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The new workplace accessory for professionals aged 35 to 54—the brown bag lunch—is a clear indicator of a shift in shopping patterns. Besides eating out less, consumers are more selective—shopping the clearance racks, buying in bulk, stocking up on sale items and using coupons. Although a store manager’s first reaction might be to add more endcaps and cover the shelves with “sale” and “clearance” signs, retailers eager to respond to the new recession-driven shopping habits need to proceed carefully before relying solely on deep discounts. According to Bill Chidley, senior vice president at Interbrand Design Forum, retailers can be too aggressive pursuing price tactics while not making enough changes to the store based on understanding the new behaviors. “Adding more ceiling signs and promotional messaging seems to be something everyone’s doing today. But there’s a point of diminishing return on in-store communications. Past that point everything becomes clutter,” says Chidley. “Don’t let the economy force you to backslide into clutter. It’s a good time to get back to basics.” Lack of clutter, key items in stock, logical adjacencies and a rational traffic flow. Together, these elements make up the first fundamental of a loyalty-building shopping experience. It’s one that supermarkets and big boxes in particular have been known to ignore by filling aisles with muddled signage, pallets and displays for shoppers to dodge. “You may actually do a better job of increasing basket size by being more precise with messaging—by framing value around style or benefit stories.” To bring their benefit stories alive in the aisles, retailers can borrow a page out of the playbook for advertisers, who have always been good at reframing the proposition. You’re no longer shopping light bulbs for price, but for their ability to reduce your energy bills. Cold remedies are sold not as cures, but as ways to avoid missing days of work. Prepared meals aren’t just shortcuts, they’re healthy. Promoting a message that “you can still afford to make the holidays special,” Kmart and Sears, as well as T.J. Maxx and Burlington Coat Factory, are attracting shoppers with old-fashioned layaway programs. Customers feel helped rather than handicapped by their limited credit. Grocery chain Stop & Shop’s strategy is not to slap points, rewards or discounts on every SKU. It recognizes that many of its customers belong to a generation that never really had to work with household budgets. The grocer now teaches “affordable food summits,” advising shoppers on how to keep meals creative while controlling spending. It’s a tactic that’s relatively inexpensive, adds value and encourages loyalty through personal interaction. Talbots is hoping women will want to relieve their recession blues by going to parties at its stores, thrown by loyal customers. The company provides food and drink while helping women update their looks from its holiday line, created around the concept of how to be the perfect hostess. The goal is to build relationships which will translate into higher sales. “Store experience builds equity that lasts a lot longer and goes a lot deeper than these episodes of message bombardment and promotional frenzy,” says Chidley. “Yes, you need to give the worried brownbagging consumer reason to shop. But your brand needs to build long-term equities that matter in an up or down economy. So strategy must be informed by shopper insights if you expect to improve performance and deliver meaning to the customer.”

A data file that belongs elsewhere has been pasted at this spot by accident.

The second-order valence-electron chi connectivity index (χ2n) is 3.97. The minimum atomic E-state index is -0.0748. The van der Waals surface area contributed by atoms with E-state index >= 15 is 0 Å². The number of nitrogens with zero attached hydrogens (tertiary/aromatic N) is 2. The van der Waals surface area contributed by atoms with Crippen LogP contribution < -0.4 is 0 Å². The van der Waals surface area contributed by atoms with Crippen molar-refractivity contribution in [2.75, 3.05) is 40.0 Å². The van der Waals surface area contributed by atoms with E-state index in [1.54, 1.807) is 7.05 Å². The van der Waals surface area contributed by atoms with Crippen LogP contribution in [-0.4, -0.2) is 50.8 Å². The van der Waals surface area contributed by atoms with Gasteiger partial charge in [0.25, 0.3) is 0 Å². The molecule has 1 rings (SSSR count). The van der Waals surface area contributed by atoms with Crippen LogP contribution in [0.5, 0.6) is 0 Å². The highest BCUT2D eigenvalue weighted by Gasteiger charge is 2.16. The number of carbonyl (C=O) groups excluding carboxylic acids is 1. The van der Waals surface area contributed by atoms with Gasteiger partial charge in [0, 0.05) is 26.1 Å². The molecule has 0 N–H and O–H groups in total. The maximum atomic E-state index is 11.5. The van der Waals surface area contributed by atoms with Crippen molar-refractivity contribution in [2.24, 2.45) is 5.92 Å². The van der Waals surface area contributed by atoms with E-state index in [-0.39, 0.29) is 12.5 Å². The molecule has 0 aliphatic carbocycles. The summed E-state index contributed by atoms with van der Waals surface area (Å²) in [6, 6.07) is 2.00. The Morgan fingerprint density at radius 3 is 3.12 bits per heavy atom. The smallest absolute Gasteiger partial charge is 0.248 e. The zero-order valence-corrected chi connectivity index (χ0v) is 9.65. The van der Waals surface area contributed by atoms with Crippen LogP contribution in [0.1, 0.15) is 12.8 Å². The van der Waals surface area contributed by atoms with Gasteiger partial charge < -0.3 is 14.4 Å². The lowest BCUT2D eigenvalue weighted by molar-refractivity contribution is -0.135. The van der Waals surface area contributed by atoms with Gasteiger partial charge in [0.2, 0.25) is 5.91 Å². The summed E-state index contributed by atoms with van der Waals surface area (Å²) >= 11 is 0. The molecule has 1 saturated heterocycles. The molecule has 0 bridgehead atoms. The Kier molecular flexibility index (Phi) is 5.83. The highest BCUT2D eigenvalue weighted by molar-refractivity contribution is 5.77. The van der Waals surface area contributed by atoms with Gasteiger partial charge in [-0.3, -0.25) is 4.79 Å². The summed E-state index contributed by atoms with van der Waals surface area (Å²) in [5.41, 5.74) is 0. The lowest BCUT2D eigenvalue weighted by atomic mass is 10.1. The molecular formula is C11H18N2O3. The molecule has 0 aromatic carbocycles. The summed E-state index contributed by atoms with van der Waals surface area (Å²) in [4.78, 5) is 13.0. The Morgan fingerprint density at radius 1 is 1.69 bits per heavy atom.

A Retail Publication October/November 2008
As the economy struggles to recover, companies can do more than resort to survival mode. They can take small steps that will drive growth long term. Stores in key markets can be cost-effectively refreshed, or departments with the most potential future growth can be identified and upgraded. Behavioral insights can be deployed into the current environment to fine-tune adjacencies and new merchandising opportunities. According to Chidley, “You should be continuously auditing stores to find the places where you can add differentiated value to the shopping experience. Most retailers have already moved aggressively on reducing costs, but the fact is, prices have gone up on many consumer goods due to earlier jumps in fuel prices. You can institute strategic sourcing or rationalize inventory to free up capital. You can get more from existing sales resources by optimizing your assortments. You may even be able to rework the floor plan to make it easier for people to shop while improving the perception of service.” Despite the uncertainty ahead, companies can still find ways to keep the brand story fresh. “Some behavior changes will last, some won’t,” says Chidley. “The most resilient retailers will understand their immediate opportunities better because they have a shopper-centric point of view that allows them flexibility. Their brand character can quickly be brought to bear under changing circumstances, with less danger of diluting what they stand for.”